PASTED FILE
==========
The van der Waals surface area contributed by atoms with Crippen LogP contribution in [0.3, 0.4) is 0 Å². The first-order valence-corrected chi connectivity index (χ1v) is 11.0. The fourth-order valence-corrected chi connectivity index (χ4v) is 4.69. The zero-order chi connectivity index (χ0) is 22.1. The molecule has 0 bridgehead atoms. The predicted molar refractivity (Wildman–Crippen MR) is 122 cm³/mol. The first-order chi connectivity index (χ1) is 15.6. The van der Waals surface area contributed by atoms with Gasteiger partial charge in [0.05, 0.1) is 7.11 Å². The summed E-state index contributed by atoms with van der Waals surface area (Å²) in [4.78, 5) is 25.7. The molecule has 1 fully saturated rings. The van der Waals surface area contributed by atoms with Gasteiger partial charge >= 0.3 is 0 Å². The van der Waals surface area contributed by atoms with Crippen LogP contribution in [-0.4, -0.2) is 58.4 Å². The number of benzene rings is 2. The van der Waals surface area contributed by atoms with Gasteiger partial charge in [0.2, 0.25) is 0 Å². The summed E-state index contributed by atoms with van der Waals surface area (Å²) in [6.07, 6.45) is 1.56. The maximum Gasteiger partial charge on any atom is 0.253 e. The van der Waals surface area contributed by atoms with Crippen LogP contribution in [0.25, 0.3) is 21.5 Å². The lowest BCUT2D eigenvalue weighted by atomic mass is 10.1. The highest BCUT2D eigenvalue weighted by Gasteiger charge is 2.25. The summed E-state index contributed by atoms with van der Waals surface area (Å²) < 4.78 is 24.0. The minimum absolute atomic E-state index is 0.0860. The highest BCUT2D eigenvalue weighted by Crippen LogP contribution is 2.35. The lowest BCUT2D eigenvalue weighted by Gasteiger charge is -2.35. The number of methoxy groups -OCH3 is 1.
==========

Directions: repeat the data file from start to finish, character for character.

The van der Waals surface area contributed by atoms with Crippen LogP contribution in [0.3, 0.4) is 0 Å². The first-order valence-corrected chi connectivity index (χ1v) is 11.0. The fourth-order valence-corrected chi connectivity index (χ4v) is 4.69. The zero-order chi connectivity index (χ0) is 22.1. The molecule has 0 bridgehead atoms. The predicted molar refractivity (Wildman–Crippen MR) is 122 cm³/mol. The first-order chi connectivity index (χ1) is 15.6. The van der Waals surface area contributed by atoms with Gasteiger partial charge in [0.05, 0.1) is 7.11 Å². The summed E-state index contributed by atoms with van der Waals surface area (Å²) in [4.78, 5) is 25.7. The molecule has 1 fully saturated rings. The van der Waals surface area contributed by atoms with Gasteiger partial charge >= 0.3 is 0 Å². The van der Waals surface area contributed by atoms with Crippen LogP contribution in [-0.4, -0.2) is 58.4 Å². The number of benzene rings is 2. The van der Waals surface area contributed by atoms with Gasteiger partial charge in [0.2, 0.25) is 0 Å². The summed E-state index contributed by atoms with van der Waals surface area (Å²) in [6.07, 6.45) is 1.56. The maximum Gasteiger partial charge on any atom is 0.253 e. The van der Waals surface area contributed by atoms with Crippen LogP contribution in [0.25, 0.3) is 21.5 Å². The lowest BCUT2D eigenvalue weighted by atomic mass is 10.1. The highest BCUT2D eigenvalue weighted by Gasteiger charge is 2.25. The summed E-state index contributed by atoms with van der Waals surface area (Å²) < 4.78 is 24.0. The minimum absolute atomic E-state index is 0.0860. The highest BCUT2D eigenvalue weighted by Crippen LogP contribution is 2.35. The lowest BCUT2D eigenvalue weighted by Gasteiger charge is -2.35. The number of methoxy groups -OCH3 is 1.